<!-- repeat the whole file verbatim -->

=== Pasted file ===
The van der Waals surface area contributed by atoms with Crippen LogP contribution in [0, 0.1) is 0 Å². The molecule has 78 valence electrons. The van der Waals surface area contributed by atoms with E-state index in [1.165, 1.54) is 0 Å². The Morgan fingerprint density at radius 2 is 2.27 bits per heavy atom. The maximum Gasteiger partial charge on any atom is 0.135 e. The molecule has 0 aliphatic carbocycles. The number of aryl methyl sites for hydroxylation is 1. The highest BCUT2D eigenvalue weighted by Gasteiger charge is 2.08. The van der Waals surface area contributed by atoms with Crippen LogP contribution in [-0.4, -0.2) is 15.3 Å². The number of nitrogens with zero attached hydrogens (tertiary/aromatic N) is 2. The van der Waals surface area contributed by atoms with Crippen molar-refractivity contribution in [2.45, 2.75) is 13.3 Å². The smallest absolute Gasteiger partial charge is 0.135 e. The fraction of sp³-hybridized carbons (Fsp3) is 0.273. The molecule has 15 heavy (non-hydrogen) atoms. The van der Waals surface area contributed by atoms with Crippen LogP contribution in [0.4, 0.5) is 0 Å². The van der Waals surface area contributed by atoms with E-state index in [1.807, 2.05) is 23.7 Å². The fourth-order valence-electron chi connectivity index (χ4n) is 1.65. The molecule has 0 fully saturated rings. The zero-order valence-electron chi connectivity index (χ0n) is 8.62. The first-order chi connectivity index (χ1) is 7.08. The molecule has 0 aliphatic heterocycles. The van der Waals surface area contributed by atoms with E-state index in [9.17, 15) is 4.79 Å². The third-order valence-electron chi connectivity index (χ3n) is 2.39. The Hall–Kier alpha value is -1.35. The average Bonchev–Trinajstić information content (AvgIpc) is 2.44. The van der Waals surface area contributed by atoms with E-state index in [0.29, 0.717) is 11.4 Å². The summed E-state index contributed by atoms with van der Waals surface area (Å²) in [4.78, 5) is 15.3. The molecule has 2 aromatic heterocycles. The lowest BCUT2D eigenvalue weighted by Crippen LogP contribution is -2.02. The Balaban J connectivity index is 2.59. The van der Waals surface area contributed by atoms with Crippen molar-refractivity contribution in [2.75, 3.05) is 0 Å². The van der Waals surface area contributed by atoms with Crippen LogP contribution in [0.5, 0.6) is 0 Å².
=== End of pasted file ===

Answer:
The van der Waals surface area contributed by atoms with Crippen LogP contribution in [0, 0.1) is 0 Å². The molecule has 78 valence electrons. The van der Waals surface area contributed by atoms with E-state index in [1.165, 1.54) is 0 Å². The Morgan fingerprint density at radius 2 is 2.27 bits per heavy atom. The maximum Gasteiger partial charge on any atom is 0.135 e. The molecule has 0 aliphatic carbocycles. The number of aryl methyl sites for hydroxylation is 1. The highest BCUT2D eigenvalue weighted by Gasteiger charge is 2.08. The van der Waals surface area contributed by atoms with Crippen LogP contribution in [-0.4, -0.2) is 15.3 Å². The number of nitrogens with zero attached hydrogens (tertiary/aromatic N) is 2. The van der Waals surface area contributed by atoms with Crippen molar-refractivity contribution in [2.45, 2.75) is 13.3 Å². The smallest absolute Gasteiger partial charge is 0.135 e. The fraction of sp³-hybridized carbons (Fsp3) is 0.273. The molecule has 15 heavy (non-hydrogen) atoms. The van der Waals surface area contributed by atoms with Crippen LogP contribution in [0.4, 0.5) is 0 Å². The van der Waals surface area contributed by atoms with E-state index in [1.807, 2.05) is 23.7 Å². The fourth-order valence-electron chi connectivity index (χ4n) is 1.65. The molecule has 0 fully saturated rings. The zero-order valence-electron chi connectivity index (χ0n) is 8.62. The first-order chi connectivity index (χ1) is 7.08. The molecule has 0 aliphatic heterocycles. The van der Waals surface area contributed by atoms with E-state index in [9.17, 15) is 4.79 Å². The third-order valence-electron chi connectivity index (χ3n) is 2.39. The Hall–Kier alpha value is -1.35. The average Bonchev–Trinajstić information content (AvgIpc) is 2.44. The van der Waals surface area contributed by atoms with E-state index in [0.29, 0.717) is 11.4 Å². The summed E-state index contributed by atoms with van der Waals surface area (Å²) in [4.78, 5) is 15.3. The molecule has 2 aromatic heterocycles. The lowest BCUT2D eigenvalue weighted by Crippen LogP contribution is -2.02. The Balaban J connectivity index is 2.59. The van der Waals surface area contributed by atoms with Crippen molar-refractivity contribution in [2.75, 3.05) is 0 Å². The van der Waals surface area contributed by atoms with Crippen LogP contribution in [0.5, 0.6) is 0 Å².